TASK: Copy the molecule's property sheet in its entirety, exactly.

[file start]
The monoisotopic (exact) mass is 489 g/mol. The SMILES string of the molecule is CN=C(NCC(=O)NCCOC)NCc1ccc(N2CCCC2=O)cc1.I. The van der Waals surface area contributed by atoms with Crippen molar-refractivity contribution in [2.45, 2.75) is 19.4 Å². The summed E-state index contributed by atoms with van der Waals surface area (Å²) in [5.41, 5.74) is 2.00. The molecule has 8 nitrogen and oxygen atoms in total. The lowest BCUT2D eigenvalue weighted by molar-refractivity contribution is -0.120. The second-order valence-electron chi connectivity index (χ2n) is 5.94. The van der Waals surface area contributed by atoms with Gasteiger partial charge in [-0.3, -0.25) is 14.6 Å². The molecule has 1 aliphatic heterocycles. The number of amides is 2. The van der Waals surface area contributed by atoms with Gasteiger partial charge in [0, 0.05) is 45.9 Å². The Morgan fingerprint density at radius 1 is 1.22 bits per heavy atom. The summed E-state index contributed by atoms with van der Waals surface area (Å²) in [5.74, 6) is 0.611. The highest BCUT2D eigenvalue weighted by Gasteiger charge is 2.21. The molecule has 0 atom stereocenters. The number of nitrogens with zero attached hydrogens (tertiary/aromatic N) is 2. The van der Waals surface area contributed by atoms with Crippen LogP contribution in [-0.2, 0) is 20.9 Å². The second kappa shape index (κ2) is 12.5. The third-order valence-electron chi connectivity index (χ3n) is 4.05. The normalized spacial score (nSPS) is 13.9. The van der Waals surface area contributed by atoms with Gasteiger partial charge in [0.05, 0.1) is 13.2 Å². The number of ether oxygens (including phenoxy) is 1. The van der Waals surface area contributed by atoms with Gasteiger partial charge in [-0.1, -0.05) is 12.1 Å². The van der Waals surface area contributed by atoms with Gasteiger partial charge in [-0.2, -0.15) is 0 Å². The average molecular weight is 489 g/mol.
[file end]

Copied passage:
The monoisotopic (exact) mass is 489 g/mol. The SMILES string of the molecule is CN=C(NCC(=O)NCCOC)NCc1ccc(N2CCCC2=O)cc1.I. The van der Waals surface area contributed by atoms with Crippen molar-refractivity contribution in [2.45, 2.75) is 19.4 Å². The summed E-state index contributed by atoms with van der Waals surface area (Å²) in [5.41, 5.74) is 2.00. The molecule has 8 nitrogen and oxygen atoms in total. The lowest BCUT2D eigenvalue weighted by molar-refractivity contribution is -0.120. The second-order valence-electron chi connectivity index (χ2n) is 5.94. The van der Waals surface area contributed by atoms with Gasteiger partial charge in [-0.3, -0.25) is 14.6 Å². The molecule has 1 aliphatic heterocycles. The number of amides is 2. The van der Waals surface area contributed by atoms with Gasteiger partial charge in [0, 0.05) is 45.9 Å². The Morgan fingerprint density at radius 1 is 1.22 bits per heavy atom. The summed E-state index contributed by atoms with van der Waals surface area (Å²) in [5.74, 6) is 0.611. The highest BCUT2D eigenvalue weighted by Gasteiger charge is 2.21. The molecule has 0 atom stereocenters. The number of nitrogens with zero attached hydrogens (tertiary/aromatic N) is 2. The van der Waals surface area contributed by atoms with Crippen LogP contribution in [-0.2, 0) is 20.9 Å². The second kappa shape index (κ2) is 12.5. The third-order valence-electron chi connectivity index (χ3n) is 4.05. The normalized spacial score (nSPS) is 13.9. The van der Waals surface area contributed by atoms with Gasteiger partial charge in [0.05, 0.1) is 13.2 Å². The number of ether oxygens (including phenoxy) is 1. The van der Waals surface area contributed by atoms with Gasteiger partial charge in [-0.1, -0.05) is 12.1 Å². The van der Waals surface area contributed by atoms with Gasteiger partial charge in [-0.2, -0.15) is 0 Å². The average molecular weight is 489 g/mol.